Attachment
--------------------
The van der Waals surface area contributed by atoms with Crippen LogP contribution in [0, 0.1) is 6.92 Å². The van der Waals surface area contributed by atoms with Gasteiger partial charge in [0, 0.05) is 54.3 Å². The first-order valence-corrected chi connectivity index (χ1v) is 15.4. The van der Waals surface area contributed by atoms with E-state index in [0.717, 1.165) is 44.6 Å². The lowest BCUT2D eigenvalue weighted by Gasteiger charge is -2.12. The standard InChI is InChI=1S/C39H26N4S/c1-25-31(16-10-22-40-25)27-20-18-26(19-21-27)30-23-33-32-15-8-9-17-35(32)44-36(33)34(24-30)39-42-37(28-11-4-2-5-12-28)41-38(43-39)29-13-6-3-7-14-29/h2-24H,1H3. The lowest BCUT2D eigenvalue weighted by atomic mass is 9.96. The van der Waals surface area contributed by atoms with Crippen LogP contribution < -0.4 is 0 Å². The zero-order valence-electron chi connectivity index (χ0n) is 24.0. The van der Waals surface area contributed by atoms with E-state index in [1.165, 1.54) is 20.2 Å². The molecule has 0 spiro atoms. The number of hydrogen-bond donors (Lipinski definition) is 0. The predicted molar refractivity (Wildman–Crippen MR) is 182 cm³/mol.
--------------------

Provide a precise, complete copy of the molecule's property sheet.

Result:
The van der Waals surface area contributed by atoms with Crippen LogP contribution in [0, 0.1) is 6.92 Å². The van der Waals surface area contributed by atoms with Gasteiger partial charge in [0, 0.05) is 54.3 Å². The first-order valence-corrected chi connectivity index (χ1v) is 15.4. The van der Waals surface area contributed by atoms with E-state index in [0.717, 1.165) is 44.6 Å². The lowest BCUT2D eigenvalue weighted by Gasteiger charge is -2.12. The standard InChI is InChI=1S/C39H26N4S/c1-25-31(16-10-22-40-25)27-20-18-26(19-21-27)30-23-33-32-15-8-9-17-35(32)44-36(33)34(24-30)39-42-37(28-11-4-2-5-12-28)41-38(43-39)29-13-6-3-7-14-29/h2-24H,1H3. The lowest BCUT2D eigenvalue weighted by atomic mass is 9.96. The van der Waals surface area contributed by atoms with Crippen LogP contribution < -0.4 is 0 Å². The zero-order valence-electron chi connectivity index (χ0n) is 24.0. The van der Waals surface area contributed by atoms with E-state index in [1.165, 1.54) is 20.2 Å². The molecule has 0 spiro atoms. The number of hydrogen-bond donors (Lipinski definition) is 0. The predicted molar refractivity (Wildman–Crippen MR) is 182 cm³/mol.